Comment: Is this the end of in-person business meetings?

We need not choose between meetings and minimising our carbon footprint, argues Avi Meir of TravelPerk

After a period of hybrid working, it has become clear that in-person meetings are vital for businesses to thrive.

In-person meetings help establish and maintain relationships, make space and time for creative thinking, and encourage collaboration between employees and with clients. In short, the meetings that matter happen in person.

However, the pandemic has forced organisations to consider the environmental impact of all activity and that includes how and when they bring colleagues together. Sustainability has grown as a priority among staff, prospective hires, partners and investors. Businesses are working to incorporate sustainability goals into broader business goals and ultimately shape decision-making.

All of which presents a challenge: how can business leaders satisfy environmental concerns while preserving the benefits of in-person interactions?

The first step is to look at how you travel. For many businesses, the default choice is to travel by air. For long-haul journeys, this makes sense, but elsewhere there are often better alternatives. One worth exploring is rail.

While it is more sustainable, that is not the only reason. Travelling by train may seem slower than air travel, but travellers often save time on journeys as they avoid going through the hassle of security and checking in luggage. Instead, they can remain connected to the web from a comfortable environment and work while commuting from city centre to city centre.

What’s more, thanks to advancements in technology and investment across providers, rail is set to grow as the more appealing choice among business travellers. A new generation of rail providers are emerging, pioneering Rail 2.0.

Take Midnight Trains as an example, with which TravelPerk shares a partnership. It is reinventing rail travel with its ‘hotel on rails’ concept – with services across Europe, comfortable private rooms, a high-end restaurant experience and range of digital services, all delivered on a carbon budget many orders of magnitude smaller than the same trip taken by air.

Pick your travel moments

Next, companies should ask why they travel, and what their motivations are. What does ‘strategic travel’ look like, and do you plan in-person moments effectively?

We’ve all found ourselves in situations where, having travelled to attend an event or meeting, we end up being unproductive. We’re stuck doing things that aren’t maximising our time on the ground or not contributing to the business – a sign that the trip wasn’t strategic.

The best way to avoid these situations and focus on travel that matters is to plan ahead and keep your business goals front of mind. What do you want your business to achieve in the next 12 months?

Is it new product launches? Building a fresh network of business prospects? Whatever it is, think about the specific moments and ways that in-person meetings can supercharge your responses to those challenges.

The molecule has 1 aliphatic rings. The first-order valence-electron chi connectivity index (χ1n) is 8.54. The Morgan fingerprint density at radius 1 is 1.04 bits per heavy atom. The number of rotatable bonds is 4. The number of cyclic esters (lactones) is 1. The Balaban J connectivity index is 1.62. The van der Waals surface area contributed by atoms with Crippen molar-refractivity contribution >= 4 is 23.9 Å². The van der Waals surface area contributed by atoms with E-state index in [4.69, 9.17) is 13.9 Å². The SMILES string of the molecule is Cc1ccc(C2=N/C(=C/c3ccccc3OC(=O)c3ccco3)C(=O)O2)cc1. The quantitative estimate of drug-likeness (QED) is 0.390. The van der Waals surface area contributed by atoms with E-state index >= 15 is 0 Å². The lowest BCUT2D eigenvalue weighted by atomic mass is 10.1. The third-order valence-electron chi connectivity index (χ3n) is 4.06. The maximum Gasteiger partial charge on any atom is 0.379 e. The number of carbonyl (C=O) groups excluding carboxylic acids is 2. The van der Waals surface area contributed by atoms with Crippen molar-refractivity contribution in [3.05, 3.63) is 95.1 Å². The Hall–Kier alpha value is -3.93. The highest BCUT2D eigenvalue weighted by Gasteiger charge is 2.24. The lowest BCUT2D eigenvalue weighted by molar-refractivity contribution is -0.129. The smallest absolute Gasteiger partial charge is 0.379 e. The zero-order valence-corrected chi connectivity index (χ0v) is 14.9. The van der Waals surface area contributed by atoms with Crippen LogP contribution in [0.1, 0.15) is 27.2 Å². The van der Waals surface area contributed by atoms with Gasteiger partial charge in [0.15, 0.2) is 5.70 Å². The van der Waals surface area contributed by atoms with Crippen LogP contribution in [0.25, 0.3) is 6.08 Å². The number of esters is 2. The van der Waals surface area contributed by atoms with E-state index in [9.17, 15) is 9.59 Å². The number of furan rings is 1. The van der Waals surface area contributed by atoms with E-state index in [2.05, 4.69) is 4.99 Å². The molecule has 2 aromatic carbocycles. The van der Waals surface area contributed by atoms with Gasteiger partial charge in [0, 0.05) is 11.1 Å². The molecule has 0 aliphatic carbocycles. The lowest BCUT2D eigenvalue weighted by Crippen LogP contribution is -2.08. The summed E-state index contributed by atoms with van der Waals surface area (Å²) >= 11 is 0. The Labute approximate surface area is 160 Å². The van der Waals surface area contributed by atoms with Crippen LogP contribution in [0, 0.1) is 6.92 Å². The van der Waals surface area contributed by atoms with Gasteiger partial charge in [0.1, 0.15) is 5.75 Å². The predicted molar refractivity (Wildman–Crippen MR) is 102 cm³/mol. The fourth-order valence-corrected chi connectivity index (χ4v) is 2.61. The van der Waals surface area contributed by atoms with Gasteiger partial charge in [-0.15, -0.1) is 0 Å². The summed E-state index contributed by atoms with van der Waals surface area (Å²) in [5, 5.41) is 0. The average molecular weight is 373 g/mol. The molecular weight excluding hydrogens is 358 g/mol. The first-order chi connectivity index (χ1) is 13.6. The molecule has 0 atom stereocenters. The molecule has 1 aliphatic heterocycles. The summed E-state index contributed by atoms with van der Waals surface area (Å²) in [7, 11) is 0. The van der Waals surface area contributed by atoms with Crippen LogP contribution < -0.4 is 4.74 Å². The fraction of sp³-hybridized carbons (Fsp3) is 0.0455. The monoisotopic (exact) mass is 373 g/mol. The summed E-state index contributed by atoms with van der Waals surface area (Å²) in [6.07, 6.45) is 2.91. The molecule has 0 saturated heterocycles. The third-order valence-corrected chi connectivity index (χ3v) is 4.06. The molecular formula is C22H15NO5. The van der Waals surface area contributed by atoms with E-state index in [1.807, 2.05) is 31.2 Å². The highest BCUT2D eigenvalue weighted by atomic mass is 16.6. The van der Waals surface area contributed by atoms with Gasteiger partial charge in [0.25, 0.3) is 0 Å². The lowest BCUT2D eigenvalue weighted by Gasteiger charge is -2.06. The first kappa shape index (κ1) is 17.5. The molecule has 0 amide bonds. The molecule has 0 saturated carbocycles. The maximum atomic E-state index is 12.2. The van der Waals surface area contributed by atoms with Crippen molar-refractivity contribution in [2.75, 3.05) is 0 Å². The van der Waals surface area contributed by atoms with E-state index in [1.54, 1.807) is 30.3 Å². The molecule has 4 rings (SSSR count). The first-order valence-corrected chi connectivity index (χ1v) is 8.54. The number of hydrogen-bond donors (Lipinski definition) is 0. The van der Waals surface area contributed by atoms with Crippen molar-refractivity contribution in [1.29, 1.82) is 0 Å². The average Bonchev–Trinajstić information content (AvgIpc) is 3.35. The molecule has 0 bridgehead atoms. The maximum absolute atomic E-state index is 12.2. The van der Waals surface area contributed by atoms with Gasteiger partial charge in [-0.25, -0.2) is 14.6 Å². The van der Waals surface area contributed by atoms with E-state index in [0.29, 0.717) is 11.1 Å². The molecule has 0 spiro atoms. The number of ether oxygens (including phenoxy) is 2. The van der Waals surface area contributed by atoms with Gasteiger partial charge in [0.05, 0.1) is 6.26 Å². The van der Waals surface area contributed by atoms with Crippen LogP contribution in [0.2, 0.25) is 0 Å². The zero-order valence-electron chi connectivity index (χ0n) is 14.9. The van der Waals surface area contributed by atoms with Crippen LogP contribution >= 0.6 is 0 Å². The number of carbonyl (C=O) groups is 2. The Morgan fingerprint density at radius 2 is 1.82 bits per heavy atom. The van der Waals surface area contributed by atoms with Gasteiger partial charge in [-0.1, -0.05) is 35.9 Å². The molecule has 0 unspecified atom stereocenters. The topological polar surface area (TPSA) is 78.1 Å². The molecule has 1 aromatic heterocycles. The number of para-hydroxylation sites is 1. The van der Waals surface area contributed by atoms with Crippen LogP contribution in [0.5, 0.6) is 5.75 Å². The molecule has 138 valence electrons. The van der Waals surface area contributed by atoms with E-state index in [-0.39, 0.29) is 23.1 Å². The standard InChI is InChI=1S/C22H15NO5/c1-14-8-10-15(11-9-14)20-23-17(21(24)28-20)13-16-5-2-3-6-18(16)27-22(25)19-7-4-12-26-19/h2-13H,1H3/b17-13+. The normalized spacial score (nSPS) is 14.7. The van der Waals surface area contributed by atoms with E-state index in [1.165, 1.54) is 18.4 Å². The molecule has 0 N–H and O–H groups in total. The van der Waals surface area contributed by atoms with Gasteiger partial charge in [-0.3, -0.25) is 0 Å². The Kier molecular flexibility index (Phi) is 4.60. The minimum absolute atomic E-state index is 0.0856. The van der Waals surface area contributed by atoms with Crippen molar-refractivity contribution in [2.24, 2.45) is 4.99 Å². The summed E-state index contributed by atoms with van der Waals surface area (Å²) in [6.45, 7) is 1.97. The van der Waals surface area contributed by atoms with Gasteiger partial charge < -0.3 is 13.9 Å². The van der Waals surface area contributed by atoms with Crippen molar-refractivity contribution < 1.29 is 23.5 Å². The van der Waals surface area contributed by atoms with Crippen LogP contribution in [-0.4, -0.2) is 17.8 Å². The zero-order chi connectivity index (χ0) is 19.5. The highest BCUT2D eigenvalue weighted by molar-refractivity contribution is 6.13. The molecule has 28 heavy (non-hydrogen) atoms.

That might mean convening a hackathon or brainstorm for your product engineers, combined with a team bonding session. Get them around a table, collaborating and riffing off each other in a way that is impossible via Zoom.

Or if it’s driving business leads that matters, get the key people from your side and theirs in a room together and invest time in building solid relationships – the type that don’t result from glitchy, pixelated video calls.

Once you’ve identified these key catalysing moments, don’t be afraid to do away with the rest so you’re only travelling when it matters. That is a sustainable approach that delivers for your business.

Keep yourselves accountable

Once you’ve taken a closer look at how and why, the next step is to put in place structures to track your performance over time and your ambitions for the future.

Anyone who has tried to lose weight or get fit will tell you it’s not just the exercise that matters, it’s how you track that information and hold yourself to account.

The same is true of building a sustainable travel model. Businesses should get in the habit of collecting and storing information which paints a clear picture of what and how they’re doing.

This could include policies on sustainable travel (e.g. all domestic trips should be rail rather than air); commitments to improve on key metrics over time (e.g. the date by which your business will reach net zero); or information you’ve gathered on employees’ attitudes (e.g. staff surveys) and, most important, steps the business has taken and how it’s measuring up against its goals and commitments.

This information is useful internally so you can see your progress, but it is also invaluable in demonstrating to customers, potential hires, partners or investors that you’re taking serious action.

People are social animals and we’re always going to need to travel and meet. But with the planet warming, the time has passed when we can do so without factoring in our effect on the climate.

Yet we needn’t pick between in-person moments and minimising our carbon footprint. By examining how we travel, why we travel and tracking our actions over time, we can strike a balance that will allow businesses – and the planet – to thrive.

Avi Meir is chief executive and co-founder of business travel platform TravelPerk

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